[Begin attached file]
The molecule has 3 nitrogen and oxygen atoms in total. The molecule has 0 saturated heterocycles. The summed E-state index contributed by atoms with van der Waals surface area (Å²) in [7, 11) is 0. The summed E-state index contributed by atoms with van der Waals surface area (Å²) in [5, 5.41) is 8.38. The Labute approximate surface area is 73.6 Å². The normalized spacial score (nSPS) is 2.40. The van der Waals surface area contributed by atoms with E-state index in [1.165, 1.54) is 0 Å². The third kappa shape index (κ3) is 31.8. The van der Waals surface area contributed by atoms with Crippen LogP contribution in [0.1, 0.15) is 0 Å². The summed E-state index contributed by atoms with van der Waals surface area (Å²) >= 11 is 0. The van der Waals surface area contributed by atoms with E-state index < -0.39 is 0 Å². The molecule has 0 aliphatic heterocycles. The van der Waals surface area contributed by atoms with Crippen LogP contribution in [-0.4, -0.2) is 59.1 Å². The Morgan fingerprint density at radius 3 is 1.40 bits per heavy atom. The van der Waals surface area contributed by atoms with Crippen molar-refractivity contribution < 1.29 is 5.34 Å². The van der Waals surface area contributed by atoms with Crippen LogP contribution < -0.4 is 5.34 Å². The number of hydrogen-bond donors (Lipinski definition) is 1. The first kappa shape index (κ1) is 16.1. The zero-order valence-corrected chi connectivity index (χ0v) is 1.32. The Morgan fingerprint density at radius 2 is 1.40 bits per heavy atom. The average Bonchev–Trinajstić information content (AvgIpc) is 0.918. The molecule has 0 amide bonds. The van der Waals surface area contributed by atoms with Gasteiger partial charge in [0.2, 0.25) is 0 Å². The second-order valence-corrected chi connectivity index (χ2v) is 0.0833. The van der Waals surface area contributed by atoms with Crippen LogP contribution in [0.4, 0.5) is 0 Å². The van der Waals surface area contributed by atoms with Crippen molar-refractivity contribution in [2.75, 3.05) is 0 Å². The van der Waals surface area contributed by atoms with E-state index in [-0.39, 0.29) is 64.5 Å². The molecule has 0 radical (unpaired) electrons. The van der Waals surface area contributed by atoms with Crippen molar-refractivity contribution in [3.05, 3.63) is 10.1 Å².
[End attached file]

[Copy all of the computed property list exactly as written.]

The molecule has 3 nitrogen and oxygen atoms in total. The molecule has 0 saturated heterocycles. The summed E-state index contributed by atoms with van der Waals surface area (Å²) in [7, 11) is 0. The summed E-state index contributed by atoms with van der Waals surface area (Å²) in [5, 5.41) is 8.38. The Labute approximate surface area is 73.6 Å². The normalized spacial score (nSPS) is 2.40. The van der Waals surface area contributed by atoms with E-state index in [1.165, 1.54) is 0 Å². The third kappa shape index (κ3) is 31.8. The van der Waals surface area contributed by atoms with Crippen LogP contribution in [0.1, 0.15) is 0 Å². The summed E-state index contributed by atoms with van der Waals surface area (Å²) >= 11 is 0. The van der Waals surface area contributed by atoms with E-state index < -0.39 is 0 Å². The molecule has 0 aliphatic heterocycles. The van der Waals surface area contributed by atoms with Crippen LogP contribution in [-0.4, -0.2) is 59.1 Å². The Morgan fingerprint density at radius 3 is 1.40 bits per heavy atom. The van der Waals surface area contributed by atoms with Crippen molar-refractivity contribution < 1.29 is 5.34 Å². The van der Waals surface area contributed by atoms with Crippen LogP contribution < -0.4 is 5.34 Å². The number of hydrogen-bond donors (Lipinski definition) is 1. The first kappa shape index (κ1) is 16.1. The zero-order valence-corrected chi connectivity index (χ0v) is 1.32. The Morgan fingerprint density at radius 2 is 1.40 bits per heavy atom. The average Bonchev–Trinajstić information content (AvgIpc) is 0.918. The molecule has 0 amide bonds. The van der Waals surface area contributed by atoms with Gasteiger partial charge in [0.2, 0.25) is 0 Å². The second-order valence-corrected chi connectivity index (χ2v) is 0.0833. The van der Waals surface area contributed by atoms with Crippen LogP contribution in [0.4, 0.5) is 0 Å². The van der Waals surface area contributed by atoms with Crippen molar-refractivity contribution in [2.75, 3.05) is 0 Å². The van der Waals surface area contributed by atoms with E-state index in [-0.39, 0.29) is 64.5 Å². The molecule has 0 radical (unpaired) electrons. The van der Waals surface area contributed by atoms with Crippen molar-refractivity contribution in [3.05, 3.63) is 10.1 Å².